More than 1 in 10 Kansas adults have diabetes, according to the American Diabetes Association. In addition, 1 in 3 have blood glucose levels higher than normal, placing them at risk for developing diabetes, and most of those people don’t know they’re at risk.
November is National Diabetes Month, an opportunity to explore the impact diabetes has on public health.
Diabetes is a leading cause of death in America and significant public health concern. The American Diabetes Association reports the annual economic cost of diabetes exceeds $245 billion, and people with diabetes spend nearly double in health care expenses.
Diabetes is a complex medical condition, but treatment makes a world of difference in the lives of people living with it. Poorly controlled diabetes causes high blood sugar that eventually damages the blood vessels, nerves and organs. Long term, the condition can lead to heart disease, kidney failure, blindness and amputation. People who have managed diabetes can significantly reduce their risk for complications.
However, managing diabetes is not something an individual can usually do alone. It requires a comprehensive approach from the entire community.
A 2017 Kansas Journal of Medicine study detailed the kind of community that best serves people living with diabetes and helps others to prevent the condition:
• Public parks and community centers offer safe, affordable places to exercise.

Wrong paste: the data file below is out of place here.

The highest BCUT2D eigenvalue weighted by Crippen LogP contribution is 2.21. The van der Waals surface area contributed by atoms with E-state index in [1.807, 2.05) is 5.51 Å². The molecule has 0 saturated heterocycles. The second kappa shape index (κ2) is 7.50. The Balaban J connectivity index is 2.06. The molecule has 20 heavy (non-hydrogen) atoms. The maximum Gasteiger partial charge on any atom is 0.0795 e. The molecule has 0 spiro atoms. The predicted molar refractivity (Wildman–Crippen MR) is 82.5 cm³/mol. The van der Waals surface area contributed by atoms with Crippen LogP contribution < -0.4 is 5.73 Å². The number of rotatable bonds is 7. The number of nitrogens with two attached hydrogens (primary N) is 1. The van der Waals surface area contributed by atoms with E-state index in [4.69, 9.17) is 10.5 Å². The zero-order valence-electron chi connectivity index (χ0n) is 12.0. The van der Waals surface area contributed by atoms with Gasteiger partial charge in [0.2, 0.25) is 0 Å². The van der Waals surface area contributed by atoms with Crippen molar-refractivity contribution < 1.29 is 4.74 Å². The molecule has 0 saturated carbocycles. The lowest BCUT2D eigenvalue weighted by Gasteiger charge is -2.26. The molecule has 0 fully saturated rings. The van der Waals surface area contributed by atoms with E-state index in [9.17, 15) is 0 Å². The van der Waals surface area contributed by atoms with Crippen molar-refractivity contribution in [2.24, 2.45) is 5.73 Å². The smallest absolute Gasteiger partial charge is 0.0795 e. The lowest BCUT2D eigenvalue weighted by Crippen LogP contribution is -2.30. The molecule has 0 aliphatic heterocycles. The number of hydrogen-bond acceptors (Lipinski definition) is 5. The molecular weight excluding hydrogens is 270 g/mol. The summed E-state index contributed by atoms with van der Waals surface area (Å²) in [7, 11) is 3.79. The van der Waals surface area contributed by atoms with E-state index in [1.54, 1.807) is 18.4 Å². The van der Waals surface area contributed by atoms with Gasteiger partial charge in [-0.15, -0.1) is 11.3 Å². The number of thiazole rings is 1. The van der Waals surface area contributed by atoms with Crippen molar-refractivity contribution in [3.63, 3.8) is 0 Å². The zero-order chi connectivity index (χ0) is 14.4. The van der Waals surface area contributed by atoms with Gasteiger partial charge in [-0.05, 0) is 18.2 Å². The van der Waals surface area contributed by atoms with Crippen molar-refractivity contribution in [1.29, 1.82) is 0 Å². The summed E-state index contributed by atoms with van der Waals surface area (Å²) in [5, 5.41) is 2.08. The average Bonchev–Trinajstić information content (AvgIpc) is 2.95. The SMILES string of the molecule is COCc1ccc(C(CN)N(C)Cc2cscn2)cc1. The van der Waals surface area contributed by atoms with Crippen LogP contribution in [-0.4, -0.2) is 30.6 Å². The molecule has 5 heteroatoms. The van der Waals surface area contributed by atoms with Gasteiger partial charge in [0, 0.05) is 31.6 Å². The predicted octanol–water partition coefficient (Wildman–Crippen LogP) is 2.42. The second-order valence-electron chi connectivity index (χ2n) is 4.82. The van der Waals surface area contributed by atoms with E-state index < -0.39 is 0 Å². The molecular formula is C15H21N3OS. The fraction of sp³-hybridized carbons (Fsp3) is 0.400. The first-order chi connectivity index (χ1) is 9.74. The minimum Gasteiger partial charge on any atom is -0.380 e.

• Fresh, healthy food is available and affordable through grocery stores serving all areas of the community.
• People have primary care physicians who are regularly screening for diabetes.
• People can afford insulin, other medications and testing supplies to keep blood sugar stable.
This kind of intervention requires strong and healthy social service, health care and public service sectors. When gaps in these systems form, people are more likely to become diabetic and more likely to experience complications, particularly those with fewer financial resources.
In Kansas, adults who make less than $50,000 a year are almost twice as likely to have diabetes as those who make more than $50,000 a year. Diabetes also disproportionately impacts black and Hispanic Kansans.
Diabetes educators serve as one way to bridge systemic gaps in diabetes treatment. There are dozens of accredited diabetes education programs in Kansas, offering support and resources to help people living with diabetes. Diabetes educators are covered by Medicare and most health insurance plans.
Kansans can find the education program nearest them at www.diabeteseducator.org.